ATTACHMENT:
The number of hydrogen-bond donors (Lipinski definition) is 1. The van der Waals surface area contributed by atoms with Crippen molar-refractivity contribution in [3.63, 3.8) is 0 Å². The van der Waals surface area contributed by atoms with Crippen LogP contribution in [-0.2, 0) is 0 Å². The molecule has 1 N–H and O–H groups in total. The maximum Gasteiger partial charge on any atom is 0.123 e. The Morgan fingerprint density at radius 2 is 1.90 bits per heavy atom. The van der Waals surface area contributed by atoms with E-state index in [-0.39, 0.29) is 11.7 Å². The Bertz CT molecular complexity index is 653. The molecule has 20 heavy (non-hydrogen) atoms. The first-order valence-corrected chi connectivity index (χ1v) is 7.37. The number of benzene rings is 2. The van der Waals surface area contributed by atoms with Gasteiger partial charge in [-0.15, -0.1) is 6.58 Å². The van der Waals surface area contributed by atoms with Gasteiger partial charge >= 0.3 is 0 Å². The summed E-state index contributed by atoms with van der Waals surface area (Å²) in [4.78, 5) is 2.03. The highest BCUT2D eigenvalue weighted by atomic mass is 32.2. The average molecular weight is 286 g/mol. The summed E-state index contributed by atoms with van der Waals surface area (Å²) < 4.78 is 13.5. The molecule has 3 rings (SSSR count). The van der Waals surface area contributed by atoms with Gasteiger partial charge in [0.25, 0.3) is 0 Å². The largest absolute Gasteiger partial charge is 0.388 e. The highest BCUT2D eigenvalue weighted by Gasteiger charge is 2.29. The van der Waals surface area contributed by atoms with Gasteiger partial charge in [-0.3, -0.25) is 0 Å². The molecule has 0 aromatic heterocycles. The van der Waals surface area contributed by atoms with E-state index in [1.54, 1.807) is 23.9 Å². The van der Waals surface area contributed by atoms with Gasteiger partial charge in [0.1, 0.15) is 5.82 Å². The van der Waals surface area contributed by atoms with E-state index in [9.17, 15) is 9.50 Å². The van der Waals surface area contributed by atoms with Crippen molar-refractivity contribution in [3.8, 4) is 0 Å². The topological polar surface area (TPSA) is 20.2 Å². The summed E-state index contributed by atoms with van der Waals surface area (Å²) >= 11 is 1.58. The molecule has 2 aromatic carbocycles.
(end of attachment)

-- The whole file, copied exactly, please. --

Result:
The number of hydrogen-bond donors (Lipinski definition) is 1. The van der Waals surface area contributed by atoms with Crippen molar-refractivity contribution in [3.63, 3.8) is 0 Å². The van der Waals surface area contributed by atoms with Crippen LogP contribution in [-0.2, 0) is 0 Å². The molecule has 1 N–H and O–H groups in total. The maximum Gasteiger partial charge on any atom is 0.123 e. The Morgan fingerprint density at radius 2 is 1.90 bits per heavy atom. The van der Waals surface area contributed by atoms with E-state index in [-0.39, 0.29) is 11.7 Å². The Bertz CT molecular complexity index is 653. The molecule has 20 heavy (non-hydrogen) atoms. The first-order valence-corrected chi connectivity index (χ1v) is 7.37. The number of benzene rings is 2. The van der Waals surface area contributed by atoms with Gasteiger partial charge in [-0.15, -0.1) is 6.58 Å². The van der Waals surface area contributed by atoms with Gasteiger partial charge >= 0.3 is 0 Å². The summed E-state index contributed by atoms with van der Waals surface area (Å²) in [4.78, 5) is 2.03. The highest BCUT2D eigenvalue weighted by atomic mass is 32.2. The average molecular weight is 286 g/mol. The summed E-state index contributed by atoms with van der Waals surface area (Å²) < 4.78 is 13.5. The molecule has 3 rings (SSSR count). The van der Waals surface area contributed by atoms with Gasteiger partial charge in [0.25, 0.3) is 0 Å². The largest absolute Gasteiger partial charge is 0.388 e. The highest BCUT2D eigenvalue weighted by Gasteiger charge is 2.29. The van der Waals surface area contributed by atoms with Gasteiger partial charge in [-0.3, -0.25) is 0 Å². The molecule has 0 aromatic heterocycles. The van der Waals surface area contributed by atoms with E-state index in [1.54, 1.807) is 23.9 Å². The van der Waals surface area contributed by atoms with Gasteiger partial charge in [0.1, 0.15) is 5.82 Å². The van der Waals surface area contributed by atoms with E-state index in [9.17, 15) is 9.50 Å². The van der Waals surface area contributed by atoms with Crippen molar-refractivity contribution in [3.8, 4) is 0 Å². The topological polar surface area (TPSA) is 20.2 Å². The summed E-state index contributed by atoms with van der Waals surface area (Å²) >= 11 is 1.58. The molecule has 2 aromatic carbocycles.